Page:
The Indian Army’s violations of Human Rights were especially exposed thanks to Brahma Chellaney, the Associated Press’ South Asia correspondent, who was the only foreign reporter to manage and stay back in Amritsar despite the media blackout.
His dispatches were the first reports from a source outside of the Government that shed light on the bloody operation in Amritsar. His first dispatch, front-paged by The New York Times, The Times of London and The Guardian, reported a death toll about twice of what authorities had admitted. According to the same, it was reported that about 780 militants & civilians and 400 troops had been massacred.
The report further stated that 8 out of 10 men suspected Sikh militants had been shot with their hands tied. In that dispatch, Mr. Chellaney interviewed a doctor who said he had been picked up by the Army and forced to conduct postmortems despite the fact he had never done any postmortem examination in the span of his lifetime.
The Indian Government quick to cover their tracks charged Chellaney with violating of rules, especially the censorship of the Punjab press censorship, on counts of fanning sectarian hatred and trouble, and later with sedition. India also called his report baseless and disputing his casualty figures. Chellaney was also faced with intense pressure to cooperate with Amritsar Police who kept pushing him for his sources and for details outlined in his report. Chellaney declined to reveal his source, citing journalistic ethics and the constitutional guarantee of freedom of the press.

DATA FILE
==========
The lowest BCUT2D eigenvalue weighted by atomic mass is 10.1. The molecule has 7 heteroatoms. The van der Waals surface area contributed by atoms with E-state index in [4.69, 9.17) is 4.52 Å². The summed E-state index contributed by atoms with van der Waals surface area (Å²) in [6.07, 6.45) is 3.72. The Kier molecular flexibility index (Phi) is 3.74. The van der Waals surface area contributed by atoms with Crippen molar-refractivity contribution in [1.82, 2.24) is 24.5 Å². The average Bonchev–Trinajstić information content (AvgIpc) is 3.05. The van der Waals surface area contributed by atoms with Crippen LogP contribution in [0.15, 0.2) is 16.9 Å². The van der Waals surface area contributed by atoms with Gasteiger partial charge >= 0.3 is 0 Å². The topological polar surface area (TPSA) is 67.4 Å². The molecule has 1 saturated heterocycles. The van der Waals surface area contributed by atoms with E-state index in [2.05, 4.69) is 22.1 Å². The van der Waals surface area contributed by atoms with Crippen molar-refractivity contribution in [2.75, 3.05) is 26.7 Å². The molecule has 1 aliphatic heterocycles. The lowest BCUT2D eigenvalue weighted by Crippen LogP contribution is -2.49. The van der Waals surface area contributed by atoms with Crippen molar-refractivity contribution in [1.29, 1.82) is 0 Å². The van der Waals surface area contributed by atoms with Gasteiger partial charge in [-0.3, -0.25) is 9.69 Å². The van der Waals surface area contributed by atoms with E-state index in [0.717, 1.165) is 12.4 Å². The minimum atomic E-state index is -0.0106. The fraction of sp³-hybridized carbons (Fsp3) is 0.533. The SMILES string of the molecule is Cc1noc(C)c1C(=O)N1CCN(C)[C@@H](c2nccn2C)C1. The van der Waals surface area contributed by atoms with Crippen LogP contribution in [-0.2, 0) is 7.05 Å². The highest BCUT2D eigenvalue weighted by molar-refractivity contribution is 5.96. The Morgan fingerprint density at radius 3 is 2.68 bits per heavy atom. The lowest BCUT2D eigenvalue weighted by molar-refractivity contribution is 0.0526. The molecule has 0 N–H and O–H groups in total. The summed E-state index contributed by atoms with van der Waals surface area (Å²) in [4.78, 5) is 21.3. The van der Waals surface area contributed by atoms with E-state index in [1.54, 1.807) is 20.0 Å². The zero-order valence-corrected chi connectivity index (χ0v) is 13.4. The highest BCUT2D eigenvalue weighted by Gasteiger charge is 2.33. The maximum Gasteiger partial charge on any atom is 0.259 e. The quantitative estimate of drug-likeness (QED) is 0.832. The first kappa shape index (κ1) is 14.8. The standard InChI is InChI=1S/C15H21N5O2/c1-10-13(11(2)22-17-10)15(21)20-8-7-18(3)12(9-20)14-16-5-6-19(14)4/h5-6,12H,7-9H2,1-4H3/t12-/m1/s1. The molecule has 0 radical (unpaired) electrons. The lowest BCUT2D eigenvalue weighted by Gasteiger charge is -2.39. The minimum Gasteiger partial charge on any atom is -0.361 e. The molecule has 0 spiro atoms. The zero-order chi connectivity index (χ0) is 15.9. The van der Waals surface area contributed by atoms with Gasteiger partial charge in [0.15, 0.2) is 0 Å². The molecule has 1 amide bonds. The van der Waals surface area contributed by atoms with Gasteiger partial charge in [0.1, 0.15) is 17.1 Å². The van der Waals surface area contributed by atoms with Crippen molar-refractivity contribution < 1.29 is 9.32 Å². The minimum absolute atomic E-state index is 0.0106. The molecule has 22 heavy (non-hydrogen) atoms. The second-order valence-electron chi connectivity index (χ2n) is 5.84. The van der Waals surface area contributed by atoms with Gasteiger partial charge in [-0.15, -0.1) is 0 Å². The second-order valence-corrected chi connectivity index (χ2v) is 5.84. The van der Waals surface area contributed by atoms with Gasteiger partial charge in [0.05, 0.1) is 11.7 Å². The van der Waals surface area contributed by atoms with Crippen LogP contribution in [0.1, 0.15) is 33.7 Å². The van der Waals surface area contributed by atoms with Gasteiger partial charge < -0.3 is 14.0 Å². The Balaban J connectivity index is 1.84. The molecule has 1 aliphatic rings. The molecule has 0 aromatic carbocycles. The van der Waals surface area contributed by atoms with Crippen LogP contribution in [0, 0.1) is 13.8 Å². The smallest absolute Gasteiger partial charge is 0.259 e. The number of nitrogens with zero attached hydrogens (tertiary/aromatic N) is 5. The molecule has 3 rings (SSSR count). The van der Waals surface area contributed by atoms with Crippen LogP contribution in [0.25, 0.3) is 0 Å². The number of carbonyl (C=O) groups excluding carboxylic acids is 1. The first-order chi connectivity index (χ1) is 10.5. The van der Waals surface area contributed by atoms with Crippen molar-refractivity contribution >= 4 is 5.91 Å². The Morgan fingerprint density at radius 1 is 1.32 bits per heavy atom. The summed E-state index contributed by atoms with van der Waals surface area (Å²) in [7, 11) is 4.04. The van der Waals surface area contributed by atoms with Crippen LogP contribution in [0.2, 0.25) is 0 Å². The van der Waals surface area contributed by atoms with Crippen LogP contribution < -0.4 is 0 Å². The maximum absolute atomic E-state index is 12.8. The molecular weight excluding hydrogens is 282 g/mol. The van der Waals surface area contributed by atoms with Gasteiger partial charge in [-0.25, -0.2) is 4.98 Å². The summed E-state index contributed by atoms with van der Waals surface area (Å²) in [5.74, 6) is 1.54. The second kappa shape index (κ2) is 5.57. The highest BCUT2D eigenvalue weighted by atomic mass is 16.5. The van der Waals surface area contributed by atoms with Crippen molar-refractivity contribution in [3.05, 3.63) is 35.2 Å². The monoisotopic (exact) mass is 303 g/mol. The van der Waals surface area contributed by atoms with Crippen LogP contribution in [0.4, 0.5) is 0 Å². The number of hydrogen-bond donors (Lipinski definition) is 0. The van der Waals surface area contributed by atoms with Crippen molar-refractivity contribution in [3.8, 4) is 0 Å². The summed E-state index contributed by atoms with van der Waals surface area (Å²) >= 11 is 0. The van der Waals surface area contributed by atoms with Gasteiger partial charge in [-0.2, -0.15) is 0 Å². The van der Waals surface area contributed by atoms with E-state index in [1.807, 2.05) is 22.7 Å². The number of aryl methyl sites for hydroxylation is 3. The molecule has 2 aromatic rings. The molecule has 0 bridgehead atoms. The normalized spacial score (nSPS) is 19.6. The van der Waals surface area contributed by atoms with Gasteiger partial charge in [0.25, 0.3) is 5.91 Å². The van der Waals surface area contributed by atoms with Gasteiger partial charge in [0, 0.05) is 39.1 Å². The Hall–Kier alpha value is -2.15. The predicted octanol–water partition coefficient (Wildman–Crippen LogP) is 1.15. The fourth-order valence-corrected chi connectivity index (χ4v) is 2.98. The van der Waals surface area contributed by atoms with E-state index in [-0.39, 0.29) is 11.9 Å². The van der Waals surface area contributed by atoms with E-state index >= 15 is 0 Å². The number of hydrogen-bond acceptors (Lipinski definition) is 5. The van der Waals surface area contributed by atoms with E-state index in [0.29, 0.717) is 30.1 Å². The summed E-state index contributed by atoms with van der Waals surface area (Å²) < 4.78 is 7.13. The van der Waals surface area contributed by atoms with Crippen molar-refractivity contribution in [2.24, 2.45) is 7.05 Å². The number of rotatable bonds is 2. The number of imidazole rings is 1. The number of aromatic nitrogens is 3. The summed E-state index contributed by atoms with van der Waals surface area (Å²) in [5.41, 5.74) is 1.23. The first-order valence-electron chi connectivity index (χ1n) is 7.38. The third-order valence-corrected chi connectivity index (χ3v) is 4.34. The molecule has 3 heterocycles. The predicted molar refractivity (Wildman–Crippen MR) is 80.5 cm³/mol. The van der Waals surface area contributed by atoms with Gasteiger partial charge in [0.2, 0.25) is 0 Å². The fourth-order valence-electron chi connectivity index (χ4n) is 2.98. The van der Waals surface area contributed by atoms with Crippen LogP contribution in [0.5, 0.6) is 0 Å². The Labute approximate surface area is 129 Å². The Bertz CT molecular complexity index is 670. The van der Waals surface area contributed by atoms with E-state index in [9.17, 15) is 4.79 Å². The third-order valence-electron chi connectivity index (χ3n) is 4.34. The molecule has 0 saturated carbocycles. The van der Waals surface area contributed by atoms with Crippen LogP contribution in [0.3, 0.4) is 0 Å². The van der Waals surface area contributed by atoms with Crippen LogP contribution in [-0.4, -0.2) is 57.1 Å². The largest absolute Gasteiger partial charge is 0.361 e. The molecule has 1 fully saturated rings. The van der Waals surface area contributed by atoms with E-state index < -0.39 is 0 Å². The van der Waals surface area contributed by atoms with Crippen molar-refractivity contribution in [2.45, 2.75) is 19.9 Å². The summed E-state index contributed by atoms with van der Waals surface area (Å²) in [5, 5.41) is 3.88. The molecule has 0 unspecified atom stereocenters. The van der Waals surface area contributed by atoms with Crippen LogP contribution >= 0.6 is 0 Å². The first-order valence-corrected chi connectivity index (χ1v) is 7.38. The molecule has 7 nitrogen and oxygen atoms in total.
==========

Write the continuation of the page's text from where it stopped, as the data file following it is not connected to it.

In September 1985 charges against Chellaney were dropped. The Associated Press stood by the accuracy of the reports and figures, which were “supported by Indian and other press accounts”.
Similar accusations of arrogance by the Army and allegations of human rights violations by security forces in Operation Blue Star and subsequent military operations in Punjab have been leveled by various imminent personalities such as anthropologists Cynthia Mahmood and Joyce Pettigrew, human rights lawyer Ram Narayan Kumar, Justice V. M. Tarkunde, and Mary Anne Weaver.
The Indian Army’s constant response has been that they were only answering to calls of duty as they are mandated to do so and viewed the Sikh fighters as terrorists, not seekers of justice.